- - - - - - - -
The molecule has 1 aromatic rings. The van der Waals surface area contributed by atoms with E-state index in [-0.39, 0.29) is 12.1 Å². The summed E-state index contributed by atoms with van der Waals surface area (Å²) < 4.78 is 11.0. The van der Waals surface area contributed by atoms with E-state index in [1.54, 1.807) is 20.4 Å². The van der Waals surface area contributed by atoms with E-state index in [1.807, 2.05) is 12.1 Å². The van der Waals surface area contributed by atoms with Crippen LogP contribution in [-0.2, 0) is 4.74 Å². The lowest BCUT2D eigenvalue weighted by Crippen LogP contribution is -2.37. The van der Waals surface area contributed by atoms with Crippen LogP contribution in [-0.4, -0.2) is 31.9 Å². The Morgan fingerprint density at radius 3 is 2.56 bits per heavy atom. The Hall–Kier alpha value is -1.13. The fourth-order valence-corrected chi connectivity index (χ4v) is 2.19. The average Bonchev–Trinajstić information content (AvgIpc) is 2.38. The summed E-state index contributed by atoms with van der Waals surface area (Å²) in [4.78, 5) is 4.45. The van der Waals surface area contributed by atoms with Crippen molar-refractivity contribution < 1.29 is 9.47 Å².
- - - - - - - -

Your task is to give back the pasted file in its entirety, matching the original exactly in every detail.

The molecule has 1 aromatic rings. The van der Waals surface area contributed by atoms with E-state index in [-0.39, 0.29) is 12.1 Å². The summed E-state index contributed by atoms with van der Waals surface area (Å²) < 4.78 is 11.0. The van der Waals surface area contributed by atoms with E-state index in [1.54, 1.807) is 20.4 Å². The van der Waals surface area contributed by atoms with E-state index in [1.807, 2.05) is 12.1 Å². The van der Waals surface area contributed by atoms with Crippen LogP contribution in [-0.2, 0) is 4.74 Å². The lowest BCUT2D eigenvalue weighted by Crippen LogP contribution is -2.37. The van der Waals surface area contributed by atoms with Crippen LogP contribution in [-0.4, -0.2) is 31.9 Å². The Morgan fingerprint density at radius 3 is 2.56 bits per heavy atom. The Hall–Kier alpha value is -1.13. The fourth-order valence-corrected chi connectivity index (χ4v) is 2.19. The average Bonchev–Trinajstić information content (AvgIpc) is 2.38. The summed E-state index contributed by atoms with van der Waals surface area (Å²) in [4.78, 5) is 4.45. The van der Waals surface area contributed by atoms with Crippen molar-refractivity contribution < 1.29 is 9.47 Å².